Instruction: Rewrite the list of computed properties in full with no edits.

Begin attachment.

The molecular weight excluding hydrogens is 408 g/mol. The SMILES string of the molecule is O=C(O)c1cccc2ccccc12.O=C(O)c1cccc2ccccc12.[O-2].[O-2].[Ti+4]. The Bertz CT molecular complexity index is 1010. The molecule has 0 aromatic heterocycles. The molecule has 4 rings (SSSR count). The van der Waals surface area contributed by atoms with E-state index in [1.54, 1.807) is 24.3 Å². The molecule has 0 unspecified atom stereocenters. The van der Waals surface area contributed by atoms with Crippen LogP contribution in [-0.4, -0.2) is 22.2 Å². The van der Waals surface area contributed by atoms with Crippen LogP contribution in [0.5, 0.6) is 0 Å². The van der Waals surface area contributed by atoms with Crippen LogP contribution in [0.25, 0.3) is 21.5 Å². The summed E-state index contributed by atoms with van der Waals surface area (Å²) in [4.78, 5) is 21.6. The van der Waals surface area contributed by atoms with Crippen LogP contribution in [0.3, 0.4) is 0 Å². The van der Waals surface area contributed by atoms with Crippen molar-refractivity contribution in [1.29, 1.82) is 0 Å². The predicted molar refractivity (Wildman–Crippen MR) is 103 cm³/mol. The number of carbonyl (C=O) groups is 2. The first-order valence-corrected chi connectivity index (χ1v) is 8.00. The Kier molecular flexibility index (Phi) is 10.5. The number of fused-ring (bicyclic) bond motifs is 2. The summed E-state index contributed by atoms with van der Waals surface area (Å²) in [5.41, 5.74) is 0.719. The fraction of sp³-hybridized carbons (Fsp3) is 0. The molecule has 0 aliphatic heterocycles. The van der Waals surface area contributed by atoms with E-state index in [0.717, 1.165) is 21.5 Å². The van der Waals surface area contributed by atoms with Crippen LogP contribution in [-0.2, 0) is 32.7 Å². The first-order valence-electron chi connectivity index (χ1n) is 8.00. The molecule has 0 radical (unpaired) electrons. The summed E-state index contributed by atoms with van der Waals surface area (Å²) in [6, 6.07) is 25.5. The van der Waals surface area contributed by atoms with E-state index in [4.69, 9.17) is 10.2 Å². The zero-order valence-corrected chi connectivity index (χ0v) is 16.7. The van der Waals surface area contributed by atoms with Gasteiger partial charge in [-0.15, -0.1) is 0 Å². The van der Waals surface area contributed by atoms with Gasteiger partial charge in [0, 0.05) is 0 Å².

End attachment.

The molecular weight excluding hydrogens is 408 g/mol. The SMILES string of the molecule is O=C(O)c1cccc2ccccc12.O=C(O)c1cccc2ccccc12.[O-2].[O-2].[Ti+4]. The Bertz CT molecular complexity index is 1010. The molecule has 0 aromatic heterocycles. The molecule has 4 rings (SSSR count). The van der Waals surface area contributed by atoms with E-state index in [1.54, 1.807) is 24.3 Å². The molecule has 0 unspecified atom stereocenters. The van der Waals surface area contributed by atoms with Crippen LogP contribution in [-0.4, -0.2) is 22.2 Å². The van der Waals surface area contributed by atoms with Crippen LogP contribution in [0.5, 0.6) is 0 Å². The van der Waals surface area contributed by atoms with Crippen LogP contribution in [0.25, 0.3) is 21.5 Å². The summed E-state index contributed by atoms with van der Waals surface area (Å²) in [4.78, 5) is 21.6. The van der Waals surface area contributed by atoms with Crippen LogP contribution in [0.3, 0.4) is 0 Å². The van der Waals surface area contributed by atoms with Crippen molar-refractivity contribution in [1.29, 1.82) is 0 Å². The predicted molar refractivity (Wildman–Crippen MR) is 103 cm³/mol. The number of carbonyl (C=O) groups is 2. The first-order valence-corrected chi connectivity index (χ1v) is 8.00. The Kier molecular flexibility index (Phi) is 10.5. The number of fused-ring (bicyclic) bond motifs is 2. The summed E-state index contributed by atoms with van der Waals surface area (Å²) in [5.41, 5.74) is 0.719. The fraction of sp³-hybridized carbons (Fsp3) is 0. The molecule has 0 aliphatic heterocycles. The van der Waals surface area contributed by atoms with E-state index in [0.717, 1.165) is 21.5 Å². The van der Waals surface area contributed by atoms with Crippen LogP contribution in [-0.2, 0) is 32.7 Å². The first-order valence-electron chi connectivity index (χ1n) is 8.00. The molecule has 0 radical (unpaired) electrons. The summed E-state index contributed by atoms with van der Waals surface area (Å²) in [6, 6.07) is 25.5. The van der Waals surface area contributed by atoms with E-state index in [4.69, 9.17) is 10.2 Å². The zero-order valence-corrected chi connectivity index (χ0v) is 16.7. The van der Waals surface area contributed by atoms with Gasteiger partial charge in [-0.15, -0.1) is 0 Å². The van der Waals surface area contributed by atoms with Gasteiger partial charge in [0, 0.05) is 0 Å².